Isn’t that already illegal? This is the most common response I’ve heard when talking to others about fertility fraud. Well, no it’s not in Ohio and most other states, not yet at least.
Here at Adoption Network Cleveland we have been taking a central role in Ohio, including working with the U.S. Donor Conceived Council, to advocate for the passage of a law outlawing fertility fraud.
Although fertility fraud may seem unrelated to adoption, in reality adoptees share many of the same issues as victims of fertility fraud and donor-conceived individuals. Those overlapping policy considerations converge where issues of genetic identity, medical history, and openness are central.
Fertility fraud involves the misuse of genetic material to create a viable embryo. The classic example is a fertility doctor who uses his own sperm to fertilize the egg of one of his patients, despite the patient having only consented to use the sperm of another donor. Current Ohio law does not prohibit a doctor from using his own sperm to impregnate a patient, or other misrepresentations about the donor, and provides no legal recourse for women and their children who find out years later.
While currently fertility fraud is not a crime, it is a profound ethical and moral issue and an unconscionable abuse of trust between doctors and patients. States including Indiana, Kentucky, Florida, Texas, and Colorado have recently passed legislation to address this gap in the law, and there are laws pending in additional states.
As direct-to-consumer DNA testing becomes more and more popular, more people will discover that they and their parents or siblings have been affected by fertility fraud. With the advent of 23 and Me and other similar companies, this phenomenon has only recently come to light, so corrective legislative action is both timely and appropriate.
No stranger to legislative efforts that take more than one attempt, we were first involved in a bill on this issue in the 2019-2020 legislative session. When that bill did not get through (although there was no opposition) we jumped in for the current legislative session which ends December 31. House Bill 64 was introduced in early 2021. We worked to carefully craft amendments to help the bill be as effective as possible and the amended bill passed the House Criminal Justice Committee unanimously in April 2022. Its provisions have now been added to Substitute Senate Bill 288, a large omnibus criminal law reform bill.
In summary these provisions:
- Create criminal and civil penalties in cases of assisted reproduction where it is discovered that a health care provider either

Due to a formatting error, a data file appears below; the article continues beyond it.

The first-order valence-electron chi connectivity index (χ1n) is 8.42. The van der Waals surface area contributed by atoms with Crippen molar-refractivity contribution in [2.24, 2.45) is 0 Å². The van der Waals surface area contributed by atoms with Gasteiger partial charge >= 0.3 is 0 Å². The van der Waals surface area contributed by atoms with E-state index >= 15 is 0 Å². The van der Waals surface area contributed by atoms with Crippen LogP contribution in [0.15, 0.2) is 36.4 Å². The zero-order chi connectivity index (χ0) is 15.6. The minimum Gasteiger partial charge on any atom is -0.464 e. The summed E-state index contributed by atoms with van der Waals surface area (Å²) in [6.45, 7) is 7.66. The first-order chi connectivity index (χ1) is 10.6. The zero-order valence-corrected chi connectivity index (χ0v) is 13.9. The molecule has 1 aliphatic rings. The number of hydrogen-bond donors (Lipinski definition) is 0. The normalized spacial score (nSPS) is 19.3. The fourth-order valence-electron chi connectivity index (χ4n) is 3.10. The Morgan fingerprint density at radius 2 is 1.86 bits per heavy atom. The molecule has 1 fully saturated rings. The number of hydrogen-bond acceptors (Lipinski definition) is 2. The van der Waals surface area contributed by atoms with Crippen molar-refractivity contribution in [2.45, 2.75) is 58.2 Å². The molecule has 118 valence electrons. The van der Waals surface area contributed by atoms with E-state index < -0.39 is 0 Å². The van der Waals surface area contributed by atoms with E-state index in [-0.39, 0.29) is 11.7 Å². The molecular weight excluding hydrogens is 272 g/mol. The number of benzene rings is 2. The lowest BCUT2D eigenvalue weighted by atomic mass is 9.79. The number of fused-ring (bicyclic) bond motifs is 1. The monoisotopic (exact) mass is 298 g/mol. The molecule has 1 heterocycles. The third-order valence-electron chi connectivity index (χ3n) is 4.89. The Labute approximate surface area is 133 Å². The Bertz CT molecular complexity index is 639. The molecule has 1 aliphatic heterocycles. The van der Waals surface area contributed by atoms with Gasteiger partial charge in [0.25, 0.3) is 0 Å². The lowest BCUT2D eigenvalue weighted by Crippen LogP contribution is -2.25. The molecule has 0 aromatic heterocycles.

- Used human reproductive material from the health care provider, donor, or any other person while performing the procedure if the patient receiving the procedure had not expressly consented to the use of that material
- Misrepresented to the patient receiving the procedure any material information about the donor's profile (e.g., health, education)
- Establish that if a health care professional is convicted of, or pleads guilty to, fraudulent assisted reproduction, the court shall notify the appropriate professional licensing board of the conviction or guilty plea.
- Establish the offense as a third-degree felony, or in the case of multiple violations a second-degree felony.
- Provide that a patient’s consent to the use of human reproductive material from an anonymous donor is not consent to use the reproductive material of the health care professional performing the procedure.
As I write this on December 1, we are in the midst of an exciting week. Substitute Senate Bill 288 was heard in the Senate Judiciary Committee on Tuesday November 29. Four of us testified in person in support of the addition of our content on fertility fraud including: myself; Jacoba Ballard of Indiana, who was the first offspring to discover the actions of Dr. Cline who is now known to have at least 94 offspring and is featured in the Netflix documentary Our Father on this topic; Carrie Lauterbach from the Dayton, Ohio area who recently discovered she is a doctor conceived person; and Jody Lynee Madeira, Professor of Law and co-director of the Center for Law, Society, and Culture at the Indiana University Maurer School of Law in Bloomington Indiana. In addition, the committee received written proponent testimony from seven other donor conceived people and adoptees on this issue. The bill was passed out of committee that day and passed on the floor of the Senate Wednesday November 30. The next stop is the Ohio House of Representatives.
We are thrilled to be moving forward, and with luck by the time you are reading this or shortly after, these provisions will be on their way to the Governor’s desk for his signature to become law.
Special thanks to all the advocates who have jumped in to be involved, with a special shout out to Eve Wiley, Tyler Sniff, our contract lobbyist Aaron Ockerman and our Public Policy Committee. You’ve been outstanding!
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